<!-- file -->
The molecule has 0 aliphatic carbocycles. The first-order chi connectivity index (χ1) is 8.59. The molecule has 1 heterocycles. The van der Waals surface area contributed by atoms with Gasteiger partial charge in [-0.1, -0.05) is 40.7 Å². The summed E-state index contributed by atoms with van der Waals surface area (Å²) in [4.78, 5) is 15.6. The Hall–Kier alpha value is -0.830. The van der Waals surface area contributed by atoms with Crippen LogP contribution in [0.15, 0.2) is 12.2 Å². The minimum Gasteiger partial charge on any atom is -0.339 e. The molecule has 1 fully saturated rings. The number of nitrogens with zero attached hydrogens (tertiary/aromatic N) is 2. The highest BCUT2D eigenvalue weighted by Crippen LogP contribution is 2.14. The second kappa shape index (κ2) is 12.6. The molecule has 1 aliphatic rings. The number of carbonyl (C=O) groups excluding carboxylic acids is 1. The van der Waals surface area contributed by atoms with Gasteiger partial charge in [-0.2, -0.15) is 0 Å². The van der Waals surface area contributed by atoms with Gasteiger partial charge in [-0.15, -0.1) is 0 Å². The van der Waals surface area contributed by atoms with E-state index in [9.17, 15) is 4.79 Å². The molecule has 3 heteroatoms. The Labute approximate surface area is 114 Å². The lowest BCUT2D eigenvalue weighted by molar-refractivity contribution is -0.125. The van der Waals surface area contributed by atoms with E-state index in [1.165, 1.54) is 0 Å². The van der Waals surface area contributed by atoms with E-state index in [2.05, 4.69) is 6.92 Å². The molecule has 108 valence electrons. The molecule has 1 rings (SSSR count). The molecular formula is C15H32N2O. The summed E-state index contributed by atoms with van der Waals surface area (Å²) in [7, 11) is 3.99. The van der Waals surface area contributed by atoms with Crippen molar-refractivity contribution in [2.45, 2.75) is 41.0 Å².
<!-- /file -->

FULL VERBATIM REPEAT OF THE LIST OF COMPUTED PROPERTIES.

The molecule has 0 aliphatic carbocycles. The first-order chi connectivity index (χ1) is 8.59. The molecule has 1 heterocycles. The van der Waals surface area contributed by atoms with Gasteiger partial charge in [-0.1, -0.05) is 40.7 Å². The summed E-state index contributed by atoms with van der Waals surface area (Å²) in [4.78, 5) is 15.6. The Hall–Kier alpha value is -0.830. The van der Waals surface area contributed by atoms with Crippen LogP contribution in [0.15, 0.2) is 12.2 Å². The minimum Gasteiger partial charge on any atom is -0.339 e. The molecule has 1 fully saturated rings. The number of nitrogens with zero attached hydrogens (tertiary/aromatic N) is 2. The highest BCUT2D eigenvalue weighted by Crippen LogP contribution is 2.14. The second kappa shape index (κ2) is 12.6. The molecule has 1 aliphatic rings. The number of carbonyl (C=O) groups excluding carboxylic acids is 1. The van der Waals surface area contributed by atoms with Gasteiger partial charge in [-0.2, -0.15) is 0 Å². The van der Waals surface area contributed by atoms with Gasteiger partial charge in [-0.15, -0.1) is 0 Å². The van der Waals surface area contributed by atoms with E-state index in [9.17, 15) is 4.79 Å². The molecule has 3 heteroatoms. The Labute approximate surface area is 114 Å². The lowest BCUT2D eigenvalue weighted by molar-refractivity contribution is -0.125. The van der Waals surface area contributed by atoms with E-state index in [1.165, 1.54) is 0 Å². The van der Waals surface area contributed by atoms with E-state index in [2.05, 4.69) is 6.92 Å². The molecule has 108 valence electrons. The molecule has 1 rings (SSSR count). The molecular formula is C15H32N2O. The summed E-state index contributed by atoms with van der Waals surface area (Å²) in [7, 11) is 3.99. The van der Waals surface area contributed by atoms with Crippen molar-refractivity contribution in [2.45, 2.75) is 41.0 Å².